A 45-minute drive north of Kuala Koh, in a place called Post Lebir where the Malaysian government has built a school to help the Batek integrate into the larger society. A dirt track leads back from the main highway through large swidden fields tended by Malay settlers. Some have already been converted to oil palm. Closer to Post Lebir, in an old, overgrown rubber plantation, I climb out of the car, deciding that walking is better than risking getting stuck in the orange muck between the car and Post Lebir. Closer to the school, there is a smaller, more sustainable swidden field that some Batek have planted with corn and cassava. There are large elephant tracks leading right through the middle of it leading down to the Lebir River, which flows out of Taman Negara but is wide and muddy by the time it reaches here.

A bright coat of paint dresses up the new school, which might suggest a model project intended to impress visitors, except no one is expecting me and it is populated by energetic children and engaged teachers. Still, the drop-out rate for Batek children is high. Aimee, a Malay teacher of English, tells me that she believes the ability of the Batek children to learn is hampered because the environment with large buildings, electricity, automobiles, structured schedules and other things taken for granted by most people, create an entirely foreign atmosphere for them. Others suggest it is just plain homesickness. For a child from Kuala Koh, an hour drive north might as well be a trans-continental flight. Take 9-year-olds from New York City or Tokyo and board them for months at a time away from their families and the same homesickness will stalk these children. Perhaps an approach to education that is designed primarily for urban children may be something indigenous children, wherever they are from, find hard to embrace. I have heard similar comments about the difficulty Mayan children from the highlands of Guatemala faced in that country's educational model.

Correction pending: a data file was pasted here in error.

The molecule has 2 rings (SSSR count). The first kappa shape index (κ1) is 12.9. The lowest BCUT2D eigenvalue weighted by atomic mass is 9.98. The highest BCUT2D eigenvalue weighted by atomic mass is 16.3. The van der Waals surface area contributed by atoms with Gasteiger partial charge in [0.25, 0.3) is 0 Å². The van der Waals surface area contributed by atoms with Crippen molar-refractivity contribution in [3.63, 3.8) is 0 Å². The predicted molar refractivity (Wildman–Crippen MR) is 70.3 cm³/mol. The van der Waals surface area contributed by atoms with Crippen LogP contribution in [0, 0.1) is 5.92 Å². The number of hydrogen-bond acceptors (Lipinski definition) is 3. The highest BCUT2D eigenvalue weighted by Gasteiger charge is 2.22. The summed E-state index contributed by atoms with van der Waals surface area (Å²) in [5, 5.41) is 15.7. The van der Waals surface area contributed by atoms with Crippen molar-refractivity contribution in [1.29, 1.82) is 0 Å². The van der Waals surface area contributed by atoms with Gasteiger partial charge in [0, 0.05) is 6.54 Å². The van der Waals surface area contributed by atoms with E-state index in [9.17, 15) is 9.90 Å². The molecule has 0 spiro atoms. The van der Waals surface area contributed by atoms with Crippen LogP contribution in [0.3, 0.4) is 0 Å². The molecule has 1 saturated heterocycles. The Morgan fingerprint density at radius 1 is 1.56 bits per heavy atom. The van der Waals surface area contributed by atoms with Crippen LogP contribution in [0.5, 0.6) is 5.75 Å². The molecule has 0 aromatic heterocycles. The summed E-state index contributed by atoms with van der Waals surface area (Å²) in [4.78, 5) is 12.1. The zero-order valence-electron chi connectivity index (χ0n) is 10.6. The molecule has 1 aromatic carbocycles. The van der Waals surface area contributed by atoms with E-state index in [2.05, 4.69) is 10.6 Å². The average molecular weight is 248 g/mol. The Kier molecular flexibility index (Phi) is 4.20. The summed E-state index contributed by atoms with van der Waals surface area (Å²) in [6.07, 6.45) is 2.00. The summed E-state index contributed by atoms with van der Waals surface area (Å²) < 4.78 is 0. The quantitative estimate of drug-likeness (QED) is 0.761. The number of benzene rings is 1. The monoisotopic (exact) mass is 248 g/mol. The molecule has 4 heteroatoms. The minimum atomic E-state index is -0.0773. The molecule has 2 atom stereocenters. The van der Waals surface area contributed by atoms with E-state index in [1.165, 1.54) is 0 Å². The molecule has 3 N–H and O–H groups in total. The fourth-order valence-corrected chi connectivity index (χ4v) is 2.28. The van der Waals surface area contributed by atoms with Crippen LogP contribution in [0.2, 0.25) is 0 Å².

More telling was that every Batek girl I observed was wearing a "hijab" head scarf. The Batek are animists. I asked Aimee if the girls were simply wearing a Malaysian-style school uniform or if the girls had embraced Islam. Every single one, she assured me, had willingly converted to Islam. Later, I spoke with some parents who did not share Aimee's opinion and expressed their displeasure with this development.

After leaving the school grounds, I made my way to a collection of whitewashed cinderblock houses. I met a young man named Apox who lived in one of the houses with his wife and young child. Apox led me around the village while describing how the Batek make ends meet by harvesting forest products and picking up occasional day labor. We looked out over the Lebir River and a monkey let out a deep mournful shout from the towering old growth trees across the river. It was not loud enough to drown out the droning chainsaws of industrial loggers, unseen behind a mountain ridge festooned with the continuous canopy of the primary forest that they were rapidly destroying.

Project

For the “little peoples” - a reference to both physical stature and political clout - loss of the rainforests to loggers and palm oil plantations has been a high price to pay for bio-fuel production.